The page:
Some utility executives might view blockchain as Winston Churchill viewed Russia: “a riddle, wrapped in a mystery, inside an enigma.” For utilities, the issue is not a matter of if blockchain will become a reality, but rather when, where and to what extent. While understanding the technology and basic premise behind a distributed ledger isn’t difficult, the challenge lies in envisioning productive uses.
Unlike the banking or credit-card sectors, which might see blockchain as extremely disruptive to traditional financial services roles, utilities should feel far less threatened. Utilities have the distinct advantage of a monopoly ownership of the power lines that will still be needed (at least until widespread wireless power is a reality) to get the electrons from one party to another. This is a good thing for utilities that own transmission and distribution assets, but not as good for power-generation owners and retailers.
As one of the main attributes of a blockchain platform is to eliminate the middleman, the developments could lessen the role integrated utilities and retailers have in customer interactions. But with each transaction there will still exist the need to compensate a utility for using its delivery infrastructure, so blockchain appears less disruptive.
Timing could not be better for blockchain to be growing in popularity, as utilities are facing growing distributed energy resources (DER). Electric vehicles are gaining in adoption and customers are increasingly involved in power consumption (and production). The previous one-way flow of power was easy enough to measure, bill customers and process payments, but new technologies create a network in which electricity can flow among a wide variety of points. Managing the disparate flows to maintain grid stability is hard enough. Add in tracking of future peer-to-peer power transactions and there is the potential for a complex mess.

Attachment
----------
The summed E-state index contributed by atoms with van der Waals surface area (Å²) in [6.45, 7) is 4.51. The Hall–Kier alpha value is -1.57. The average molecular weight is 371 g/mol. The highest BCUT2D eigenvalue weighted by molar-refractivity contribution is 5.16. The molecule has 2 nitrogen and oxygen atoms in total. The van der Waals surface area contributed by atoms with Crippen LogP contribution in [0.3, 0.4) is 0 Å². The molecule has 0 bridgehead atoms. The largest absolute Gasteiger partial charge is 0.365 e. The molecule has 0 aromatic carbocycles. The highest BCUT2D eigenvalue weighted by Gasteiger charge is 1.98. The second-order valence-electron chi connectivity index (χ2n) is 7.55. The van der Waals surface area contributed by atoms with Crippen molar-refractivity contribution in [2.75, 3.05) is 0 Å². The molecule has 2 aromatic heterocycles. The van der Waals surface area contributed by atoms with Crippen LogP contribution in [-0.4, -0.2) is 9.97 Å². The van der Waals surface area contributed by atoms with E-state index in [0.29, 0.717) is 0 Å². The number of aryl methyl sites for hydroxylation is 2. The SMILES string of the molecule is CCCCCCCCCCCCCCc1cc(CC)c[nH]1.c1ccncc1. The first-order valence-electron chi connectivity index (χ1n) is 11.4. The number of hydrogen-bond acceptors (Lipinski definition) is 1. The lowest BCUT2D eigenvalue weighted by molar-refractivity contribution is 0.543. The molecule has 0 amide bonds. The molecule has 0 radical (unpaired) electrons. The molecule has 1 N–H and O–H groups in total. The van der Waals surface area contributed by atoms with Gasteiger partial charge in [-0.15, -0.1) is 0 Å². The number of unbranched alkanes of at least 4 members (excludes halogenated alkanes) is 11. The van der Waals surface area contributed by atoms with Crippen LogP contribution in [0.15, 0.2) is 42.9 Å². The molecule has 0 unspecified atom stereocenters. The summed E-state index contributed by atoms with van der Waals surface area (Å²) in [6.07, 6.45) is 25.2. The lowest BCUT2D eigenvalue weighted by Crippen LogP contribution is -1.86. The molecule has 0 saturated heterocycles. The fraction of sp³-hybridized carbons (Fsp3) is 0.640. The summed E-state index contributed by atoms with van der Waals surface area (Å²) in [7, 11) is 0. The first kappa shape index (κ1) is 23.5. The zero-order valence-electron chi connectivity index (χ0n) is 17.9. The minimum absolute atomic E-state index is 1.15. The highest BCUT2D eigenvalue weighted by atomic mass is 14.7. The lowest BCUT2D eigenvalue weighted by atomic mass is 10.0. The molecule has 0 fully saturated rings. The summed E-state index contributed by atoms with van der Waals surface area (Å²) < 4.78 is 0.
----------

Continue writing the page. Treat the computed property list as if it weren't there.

Blockchain could have an impact on the full spectrum of the utilities value chain. Throughout the world, pilots and discussions are under way to build use cases. Many possible implementations could be categorized as cost saving and/or tools to improve operational efficiency—such as wholesale commodity trading and settlement, as well as grid operation and asset management. Improving these activities and other back-office functions will likely become blockchain success stories.
While these are important to increase efficiency, reduce costs and improve reliability, they are not likely to grab headlines. What might get the most media air play and interest from consumers will be applications that are new and different in the utilities space—those that impact our daily lives. Here are the three potential trends to watch:
Peer-to-peer energy marketplace—A transaction platform where individuals could sell excess power from solar panels, battery storage or electric cars based on a predetermined set of price levels, availability, and other factors to friends and neighbors. Being able to recoup some investment in solar panels or electric vehicles would help justify adoption, as well as provide additional cash flow with little effort. (Think driving for Uber without the effort of being behind the wheel.)
Transactive energy—Micro-transactions borne from “prosumers” automating decisions on when and how much electricity to provide to, or take from, the grid. This concept encompasses any situation where a predetermined set of conditions or requirements is enabled, and leaving it as a set-and-forget tool. Peer-to-peer could be a part of the overall idea of transactive energy, but this trend also could include interactions with utilities, retailers and new market entrants.
Electric vehicle charging transactions—Since public charging stations are still relatively uncommon throughout the world, now is an ideal time to introduce a new way of paying for electrons. Transactions could be completely seamless—drive up and plug in (or, even better, park nearby for induction charging).
Blockchain is only one of many innovations that could provide opportunities for growth. Near-term advances in the areas of IoT, asset optimization, distributed energy resource management systems (DERMS), drones, artificial intelligence and augmented reality probably technologies take precedence as they speak to core operations. Digitizing the core, focusing on how to improve operations, reduce costs and unlock trapped value is key for utilities. While blockchain technologies won’t change the industry overnight, the potential impact should be considered in strategic planning.